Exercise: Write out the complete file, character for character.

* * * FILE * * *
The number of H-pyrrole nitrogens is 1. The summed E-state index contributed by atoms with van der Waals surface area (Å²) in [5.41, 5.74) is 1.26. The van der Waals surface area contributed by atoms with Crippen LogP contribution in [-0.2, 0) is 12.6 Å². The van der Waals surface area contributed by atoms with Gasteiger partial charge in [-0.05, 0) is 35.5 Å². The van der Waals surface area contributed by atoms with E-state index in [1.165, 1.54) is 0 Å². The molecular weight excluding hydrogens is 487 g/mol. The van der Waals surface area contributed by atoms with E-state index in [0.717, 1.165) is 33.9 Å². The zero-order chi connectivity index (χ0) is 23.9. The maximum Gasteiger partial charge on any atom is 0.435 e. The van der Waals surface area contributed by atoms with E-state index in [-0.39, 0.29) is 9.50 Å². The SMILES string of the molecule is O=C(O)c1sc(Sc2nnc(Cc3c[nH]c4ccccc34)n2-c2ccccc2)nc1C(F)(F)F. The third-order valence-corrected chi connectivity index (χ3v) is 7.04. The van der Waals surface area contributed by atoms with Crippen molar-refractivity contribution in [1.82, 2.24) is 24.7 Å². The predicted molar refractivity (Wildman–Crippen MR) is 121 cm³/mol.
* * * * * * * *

The number of H-pyrrole nitrogens is 1. The summed E-state index contributed by atoms with van der Waals surface area (Å²) in [5.41, 5.74) is 1.26. The van der Waals surface area contributed by atoms with Crippen LogP contribution in [-0.2, 0) is 12.6 Å². The van der Waals surface area contributed by atoms with Gasteiger partial charge in [-0.05, 0) is 35.5 Å². The van der Waals surface area contributed by atoms with E-state index in [1.165, 1.54) is 0 Å². The molecular weight excluding hydrogens is 487 g/mol. The van der Waals surface area contributed by atoms with E-state index in [0.717, 1.165) is 33.9 Å². The zero-order chi connectivity index (χ0) is 23.9. The maximum Gasteiger partial charge on any atom is 0.435 e. The van der Waals surface area contributed by atoms with E-state index in [-0.39, 0.29) is 9.50 Å². The SMILES string of the molecule is O=C(O)c1sc(Sc2nnc(Cc3c[nH]c4ccccc34)n2-c2ccccc2)nc1C(F)(F)F. The third-order valence-corrected chi connectivity index (χ3v) is 7.04. The van der Waals surface area contributed by atoms with Crippen molar-refractivity contribution in [1.82, 2.24) is 24.7 Å². The predicted molar refractivity (Wildman–Crippen MR) is 121 cm³/mol.